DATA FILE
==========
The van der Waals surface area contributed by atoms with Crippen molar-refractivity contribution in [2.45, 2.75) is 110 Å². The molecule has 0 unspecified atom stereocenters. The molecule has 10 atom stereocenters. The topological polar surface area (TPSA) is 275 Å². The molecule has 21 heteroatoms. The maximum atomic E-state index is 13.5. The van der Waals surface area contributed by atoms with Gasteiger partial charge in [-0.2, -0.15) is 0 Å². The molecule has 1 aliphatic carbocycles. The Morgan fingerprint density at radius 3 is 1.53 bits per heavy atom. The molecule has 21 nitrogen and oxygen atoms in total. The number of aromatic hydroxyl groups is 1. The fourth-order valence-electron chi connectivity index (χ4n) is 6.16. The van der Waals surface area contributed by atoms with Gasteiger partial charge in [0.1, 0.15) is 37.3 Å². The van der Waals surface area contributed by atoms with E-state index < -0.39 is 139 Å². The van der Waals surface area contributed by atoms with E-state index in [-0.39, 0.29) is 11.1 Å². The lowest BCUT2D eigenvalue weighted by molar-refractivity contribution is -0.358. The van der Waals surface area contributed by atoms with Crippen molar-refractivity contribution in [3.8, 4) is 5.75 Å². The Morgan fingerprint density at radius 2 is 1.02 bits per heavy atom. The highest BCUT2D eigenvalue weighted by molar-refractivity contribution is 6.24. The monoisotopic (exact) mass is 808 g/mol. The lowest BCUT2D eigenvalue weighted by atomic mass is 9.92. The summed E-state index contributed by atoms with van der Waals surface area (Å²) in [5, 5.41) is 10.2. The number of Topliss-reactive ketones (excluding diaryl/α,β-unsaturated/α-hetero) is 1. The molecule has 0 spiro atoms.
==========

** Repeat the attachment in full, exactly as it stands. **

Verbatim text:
The van der Waals surface area contributed by atoms with Crippen molar-refractivity contribution in [2.45, 2.75) is 110 Å². The molecule has 0 unspecified atom stereocenters. The molecule has 10 atom stereocenters. The topological polar surface area (TPSA) is 275 Å². The molecule has 21 heteroatoms. The maximum atomic E-state index is 13.5. The van der Waals surface area contributed by atoms with Gasteiger partial charge in [-0.2, -0.15) is 0 Å². The molecule has 1 aliphatic carbocycles. The Morgan fingerprint density at radius 3 is 1.53 bits per heavy atom. The molecule has 21 nitrogen and oxygen atoms in total. The number of aromatic hydroxyl groups is 1. The fourth-order valence-electron chi connectivity index (χ4n) is 6.16. The van der Waals surface area contributed by atoms with Gasteiger partial charge in [0.1, 0.15) is 37.3 Å². The van der Waals surface area contributed by atoms with E-state index < -0.39 is 139 Å². The van der Waals surface area contributed by atoms with E-state index in [-0.39, 0.29) is 11.1 Å². The lowest BCUT2D eigenvalue weighted by molar-refractivity contribution is -0.358. The van der Waals surface area contributed by atoms with Crippen molar-refractivity contribution in [3.8, 4) is 5.75 Å². The Morgan fingerprint density at radius 2 is 1.02 bits per heavy atom. The highest BCUT2D eigenvalue weighted by molar-refractivity contribution is 6.24. The monoisotopic (exact) mass is 808 g/mol. The lowest BCUT2D eigenvalue weighted by atomic mass is 9.92. The summed E-state index contributed by atoms with van der Waals surface area (Å²) in [5, 5.41) is 10.2. The number of Topliss-reactive ketones (excluding diaryl/α,β-unsaturated/α-hetero) is 1. The molecule has 0 spiro atoms.